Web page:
“I want to de-friend everyone.”
11 years ago, in 2004, I would have pulled out my phone and remembered the ghosts of jilted hookups and exes. Old numbers associated with sour people long since “deleted” – effectively, from my flip phone and my life. I could no longer offer them anything. Yet, every once in awhile, a picture would surface, a memory, back from a time when me and said person were judicious, good listeners, friends. I only knew friendships had run out when that essential thing closed: the gap between my capacity to listen, my willingness to reach back, and my desire to move on. The first “unfriending” happened long before social media.
To be honest, I don’t know much about my friends. I don’t know exactly what most do for a living. I mean, I have a vague idea, but we don’t talk about it. I don’t know where many of them grew up, what their old relationships were like, or whether or not they still talk to their parents. Except for a few, I haven’t grown up with them, and my window into their youth is just a #TBT on Instagram. But what do I know about them? I know their intimate opinions on everything from Bill Cosby, fantasy football, and the lack of a conviction in the Michael Brown shooting.
This doesn’t just go for friends or friends-of-friends. I don’t know my co-workers either – whether they’re happy in their relationships, what their old/new jobs are like, whether they’re going home for Thanksgiving- but I know their intimate opinions. I know that at, as of last night, some of them were ripped apart internally. I read every feeling they’ve ever had about race in 140 characters or less. That’s how I know some of the people I see every day.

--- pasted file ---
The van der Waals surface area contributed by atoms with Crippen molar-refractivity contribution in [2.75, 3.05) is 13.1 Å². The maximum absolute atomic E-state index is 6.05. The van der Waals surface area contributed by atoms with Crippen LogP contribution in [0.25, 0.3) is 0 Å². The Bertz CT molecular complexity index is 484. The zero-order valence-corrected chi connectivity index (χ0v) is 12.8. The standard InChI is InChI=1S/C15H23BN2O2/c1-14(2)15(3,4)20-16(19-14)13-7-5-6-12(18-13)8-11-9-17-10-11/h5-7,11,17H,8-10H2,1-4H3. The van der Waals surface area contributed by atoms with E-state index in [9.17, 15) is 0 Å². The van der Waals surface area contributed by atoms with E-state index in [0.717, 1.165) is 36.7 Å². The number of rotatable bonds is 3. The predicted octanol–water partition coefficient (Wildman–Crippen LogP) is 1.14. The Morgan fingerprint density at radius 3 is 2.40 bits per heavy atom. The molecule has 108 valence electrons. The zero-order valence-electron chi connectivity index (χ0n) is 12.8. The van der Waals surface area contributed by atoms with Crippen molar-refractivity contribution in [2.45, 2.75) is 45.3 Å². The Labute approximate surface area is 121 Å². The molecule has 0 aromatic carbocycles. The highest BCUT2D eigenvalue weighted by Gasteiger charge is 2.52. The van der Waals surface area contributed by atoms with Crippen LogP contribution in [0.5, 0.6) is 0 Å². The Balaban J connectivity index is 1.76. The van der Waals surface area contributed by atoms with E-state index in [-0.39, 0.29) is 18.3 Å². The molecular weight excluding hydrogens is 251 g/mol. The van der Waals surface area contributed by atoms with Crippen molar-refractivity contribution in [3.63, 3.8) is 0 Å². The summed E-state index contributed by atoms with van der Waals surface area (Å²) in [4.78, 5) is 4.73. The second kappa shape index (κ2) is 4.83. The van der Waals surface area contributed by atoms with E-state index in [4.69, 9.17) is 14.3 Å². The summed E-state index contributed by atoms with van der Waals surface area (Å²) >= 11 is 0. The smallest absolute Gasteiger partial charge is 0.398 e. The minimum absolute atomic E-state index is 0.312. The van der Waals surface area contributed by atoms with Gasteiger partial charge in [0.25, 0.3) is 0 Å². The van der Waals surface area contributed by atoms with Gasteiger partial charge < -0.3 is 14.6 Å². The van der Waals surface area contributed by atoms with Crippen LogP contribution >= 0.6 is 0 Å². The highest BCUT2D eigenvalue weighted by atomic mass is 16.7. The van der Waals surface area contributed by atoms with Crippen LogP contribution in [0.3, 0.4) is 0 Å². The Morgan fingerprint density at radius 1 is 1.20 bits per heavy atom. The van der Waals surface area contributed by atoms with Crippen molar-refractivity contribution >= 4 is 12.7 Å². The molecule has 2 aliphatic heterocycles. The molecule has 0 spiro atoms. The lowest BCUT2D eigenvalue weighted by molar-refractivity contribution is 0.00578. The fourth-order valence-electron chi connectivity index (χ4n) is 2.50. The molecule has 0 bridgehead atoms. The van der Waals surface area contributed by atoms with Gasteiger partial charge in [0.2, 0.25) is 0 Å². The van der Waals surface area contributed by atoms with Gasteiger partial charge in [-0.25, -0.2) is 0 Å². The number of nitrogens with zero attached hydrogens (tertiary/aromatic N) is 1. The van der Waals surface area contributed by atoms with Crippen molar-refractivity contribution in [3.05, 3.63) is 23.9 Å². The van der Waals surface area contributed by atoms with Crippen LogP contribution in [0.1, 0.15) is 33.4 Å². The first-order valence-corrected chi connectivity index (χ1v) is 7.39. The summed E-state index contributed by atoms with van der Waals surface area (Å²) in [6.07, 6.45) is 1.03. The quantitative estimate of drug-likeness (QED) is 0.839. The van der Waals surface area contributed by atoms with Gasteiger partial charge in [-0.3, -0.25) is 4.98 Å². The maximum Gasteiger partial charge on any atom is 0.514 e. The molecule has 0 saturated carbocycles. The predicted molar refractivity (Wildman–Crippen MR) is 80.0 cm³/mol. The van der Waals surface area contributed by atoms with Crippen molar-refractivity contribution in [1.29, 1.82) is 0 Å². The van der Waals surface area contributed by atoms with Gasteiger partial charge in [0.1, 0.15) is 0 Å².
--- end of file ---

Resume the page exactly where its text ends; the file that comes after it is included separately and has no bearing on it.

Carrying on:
I’ve also seen ignorance run the gauntlet. I’ve seen ignorance from people I don’t know: retweets, comments, shared posts. I’ve seen ignorance from people I do know, from every state. I’ve also seen intelligence run the gauntlet – some of my friends, and some of their friends are extremely smart and deep. My girlfriend is super smart and one of the most thoughtful people I know.
It’s not just Ferguson covered in tear gas, it’s the internet too. As a tear gas can spits into the air, we can’t breathe and, worse yet, can’t talk. The internet conversation has become so choked that there is no room for dialogue, only opinions-as-fact. The media tells us it’s either one way or the other, but we’re smarter than that, we know it’s not. The best way to a clear opinion is education. The only way to move us forward is to teach. I’m 28 and I’d like to be a father one day. I’d like my son or daughter to grow up and see potential in every single person, regardless of race, gender, or sexual orientation. I’d like them to never write 140 characters of hate or ignorance. To never see the internet as a forum to attack others behind a false assurance that what they think is right or just must be the truth, definitively and absolutely.
It’s okay to be angry. It’s okay to burn with the desire to just splatter paint against this open canvas; to want nothing more than to spend hours spewing vitriol back at any and all comers. But let me challenge you to use that desire to paint something coherent, to talk to a friend, to dialogue and to listen. Don’t react with your guts or your knees. If you have questions, ask someone or look up the answers. When you put things out there in the world, when you post or write, remember that sometimes, those words will be how people, even people you interact with every day, come to know you the best.